Think before you just buy a new or pre-loved car. Image via Adobe Stock

Thinking of buying a new car? Here are five finance tips

If you are planning on buying a new or pre-loved car you might want to consider these five finance options.


Think before you just buy a new or pre-loved car. Image via Adobe Stock

If you are thinking about purchasing a new or previously loved car you will also need to determine the best financing option for you.

According to the best ways of financing a new car are listed below.

Here are five options to consider when purchasing a new or pre-loved car:

Cash purchase
If you can pay cash for your car, it would be the ideal way to purchase it!

Installment finance
This is the most common and straightforward car payment method. You pay off the car in monthly installments for up to 72 months either with or without a deposit.

Monthly repayments are worked out by calculating the purchase price of a vehicle, less the deposit that is put down at the start of the deal.

The lengthier the term, the more interest one would pay. Ideally, you should put down a substantial deposit and structure the loan over the shortest possible time. This way will ensure that you pay the least amount of interest.

With this option, you own the car outright after your last payment of the installment term.

Installment finance with a balloon payment
Also known as a residual – this option is similar to installment finance, except a portion of the purchase price is set aside so that the repayments are calculated on a lower amount.

Simply put, balloon payments are like deposits except they’re payable at the end of a term instead of at the beginning.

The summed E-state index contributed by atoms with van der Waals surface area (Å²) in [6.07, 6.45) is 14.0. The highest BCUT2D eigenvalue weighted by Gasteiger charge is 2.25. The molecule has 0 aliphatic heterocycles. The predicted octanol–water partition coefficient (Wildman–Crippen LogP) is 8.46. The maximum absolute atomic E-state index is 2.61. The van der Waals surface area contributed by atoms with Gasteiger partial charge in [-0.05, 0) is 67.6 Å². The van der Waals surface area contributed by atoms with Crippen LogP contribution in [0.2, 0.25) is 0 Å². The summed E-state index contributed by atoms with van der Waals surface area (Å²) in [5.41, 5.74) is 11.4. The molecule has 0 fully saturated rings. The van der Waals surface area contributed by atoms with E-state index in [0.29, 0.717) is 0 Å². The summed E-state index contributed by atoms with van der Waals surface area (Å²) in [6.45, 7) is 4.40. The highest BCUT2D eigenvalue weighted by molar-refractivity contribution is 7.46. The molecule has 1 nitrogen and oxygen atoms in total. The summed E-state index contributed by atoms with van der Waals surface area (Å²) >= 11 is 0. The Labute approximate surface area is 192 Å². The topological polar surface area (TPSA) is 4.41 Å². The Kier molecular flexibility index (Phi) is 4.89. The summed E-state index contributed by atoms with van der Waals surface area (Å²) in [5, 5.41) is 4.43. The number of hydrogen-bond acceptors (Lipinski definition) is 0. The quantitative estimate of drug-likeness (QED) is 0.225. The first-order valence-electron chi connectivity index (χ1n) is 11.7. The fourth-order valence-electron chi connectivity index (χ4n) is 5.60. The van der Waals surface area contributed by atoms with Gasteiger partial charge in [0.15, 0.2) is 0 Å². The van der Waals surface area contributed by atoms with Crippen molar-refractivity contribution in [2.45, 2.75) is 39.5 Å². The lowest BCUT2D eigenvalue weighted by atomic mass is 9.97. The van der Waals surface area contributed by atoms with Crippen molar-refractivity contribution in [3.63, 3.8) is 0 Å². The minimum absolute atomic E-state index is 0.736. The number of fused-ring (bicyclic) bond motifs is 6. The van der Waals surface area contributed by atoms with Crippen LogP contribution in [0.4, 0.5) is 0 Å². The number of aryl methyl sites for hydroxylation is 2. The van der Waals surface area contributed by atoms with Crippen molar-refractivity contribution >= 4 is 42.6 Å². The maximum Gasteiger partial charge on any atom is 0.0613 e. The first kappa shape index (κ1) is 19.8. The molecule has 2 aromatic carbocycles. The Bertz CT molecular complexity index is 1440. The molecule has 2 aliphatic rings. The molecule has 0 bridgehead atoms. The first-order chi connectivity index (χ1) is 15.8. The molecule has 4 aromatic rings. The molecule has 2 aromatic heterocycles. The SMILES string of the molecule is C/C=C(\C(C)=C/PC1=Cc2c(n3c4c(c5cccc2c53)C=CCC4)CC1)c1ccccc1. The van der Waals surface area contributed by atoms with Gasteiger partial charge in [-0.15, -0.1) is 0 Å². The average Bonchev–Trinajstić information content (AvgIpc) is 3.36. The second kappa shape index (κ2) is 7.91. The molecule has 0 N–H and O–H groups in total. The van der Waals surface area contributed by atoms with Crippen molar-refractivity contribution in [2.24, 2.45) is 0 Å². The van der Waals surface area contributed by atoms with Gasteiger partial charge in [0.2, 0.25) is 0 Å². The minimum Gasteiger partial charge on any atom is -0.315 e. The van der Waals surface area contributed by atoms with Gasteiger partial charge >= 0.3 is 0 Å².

READ: Bargain buying: How to buy a car on auction without being taken for a ride

Buyers must be careful of the amount put into a balloon because they will be responsible for the lump sum once the finance term is finished. After paying that installment for all those years, the car is still not yours. The big amount that was taken off to lower your installment to something you could afford is now due.

Leasing instead of buying
Leasing a vehicle is just what it says: You pay for the use of a vehicle for a set period and return it at the end of the period.

The lease agreement gives you the right to use the vehicle as your own, without owning it. It has its pros and its cons, such as restrictions on the vehicle’s usage, but it also means that the installments are more affordable.

You can drive a new car every two to four years and enjoy the benefits of the latest models. When the lease elapses, you do not have to worry about selling or trading in the car. Or settling any outstanding money owed to your bank.

Monthly repayments are more affordable, and there are no service and maintenance costs as these are covered by the service and maintenance contracts.

Lease agreements have strict limitations and penalties. You need to ensure you get the car serviced at the specified intervals, repaired by approved repairers, and adhere to the mileage limits

READ: Buying a car: Things to consider before taking the plunge

Guaranteed buy-backs / Guaranteed Future Value (GFV)
Guaranteed Future Value is becoming a more popular option for vehicle finance in South Africa.

Any new car starts to depreciate the second you drive it off the showroom floor. A GFV plan, therefore determines what the future value of your car will be if detailed terms and conditions regarding the vehicle condition, mileage, and maintenance are met.

This means that you will be aware of what your car will be worth once the contract term (usually between three and four years) is reached.

You are then given three choices – you can either:

  1. enter into another GFV deal and drive away in a new car,
  2. settle the outstanding amount and own the vehicle, or
  3. return the vehicle to the dealership and walk away (provided you did not exceed the agreed mileage, and the vehicle is in acceptable condition as stipulated in your plan).

If you do plan on choosing this type of finance, you need to make sure that you read and fully understand the fine print.